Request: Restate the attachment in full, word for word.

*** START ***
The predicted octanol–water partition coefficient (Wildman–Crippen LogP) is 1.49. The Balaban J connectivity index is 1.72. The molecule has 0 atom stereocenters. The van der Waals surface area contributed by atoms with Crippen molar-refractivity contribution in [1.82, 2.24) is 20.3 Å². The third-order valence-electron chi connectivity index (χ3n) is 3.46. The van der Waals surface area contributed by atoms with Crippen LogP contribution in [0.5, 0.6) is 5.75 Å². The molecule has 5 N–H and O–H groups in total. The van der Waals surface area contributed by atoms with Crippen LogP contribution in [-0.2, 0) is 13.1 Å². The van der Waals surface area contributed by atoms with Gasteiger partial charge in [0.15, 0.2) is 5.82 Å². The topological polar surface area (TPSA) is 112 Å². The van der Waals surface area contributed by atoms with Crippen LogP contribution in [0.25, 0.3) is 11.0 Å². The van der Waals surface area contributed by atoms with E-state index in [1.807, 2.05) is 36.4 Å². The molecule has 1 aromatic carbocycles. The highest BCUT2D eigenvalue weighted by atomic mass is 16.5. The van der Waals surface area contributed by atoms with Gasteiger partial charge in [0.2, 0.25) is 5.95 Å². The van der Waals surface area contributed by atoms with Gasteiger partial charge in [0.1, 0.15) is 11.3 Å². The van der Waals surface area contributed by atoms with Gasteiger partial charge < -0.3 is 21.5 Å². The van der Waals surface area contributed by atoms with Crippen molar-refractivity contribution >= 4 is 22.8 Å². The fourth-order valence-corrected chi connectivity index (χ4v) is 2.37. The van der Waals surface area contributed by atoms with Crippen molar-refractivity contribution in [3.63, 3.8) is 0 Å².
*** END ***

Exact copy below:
The predicted octanol–water partition coefficient (Wildman–Crippen LogP) is 1.49. The Balaban J connectivity index is 1.72. The molecule has 0 atom stereocenters. The van der Waals surface area contributed by atoms with Crippen molar-refractivity contribution in [1.82, 2.24) is 20.3 Å². The third-order valence-electron chi connectivity index (χ3n) is 3.46. The van der Waals surface area contributed by atoms with Crippen LogP contribution in [0.5, 0.6) is 5.75 Å². The molecule has 5 N–H and O–H groups in total. The van der Waals surface area contributed by atoms with Crippen LogP contribution in [-0.2, 0) is 13.1 Å². The van der Waals surface area contributed by atoms with Gasteiger partial charge in [0.15, 0.2) is 5.82 Å². The topological polar surface area (TPSA) is 112 Å². The van der Waals surface area contributed by atoms with Crippen LogP contribution in [0.25, 0.3) is 11.0 Å². The van der Waals surface area contributed by atoms with E-state index in [1.807, 2.05) is 36.4 Å². The molecule has 1 aromatic carbocycles. The highest BCUT2D eigenvalue weighted by atomic mass is 16.5. The van der Waals surface area contributed by atoms with Gasteiger partial charge in [0.2, 0.25) is 5.95 Å². The van der Waals surface area contributed by atoms with Gasteiger partial charge in [0.1, 0.15) is 11.3 Å². The van der Waals surface area contributed by atoms with Gasteiger partial charge < -0.3 is 21.5 Å². The van der Waals surface area contributed by atoms with Crippen molar-refractivity contribution >= 4 is 22.8 Å². The fourth-order valence-corrected chi connectivity index (χ4v) is 2.37. The van der Waals surface area contributed by atoms with Crippen molar-refractivity contribution in [3.63, 3.8) is 0 Å².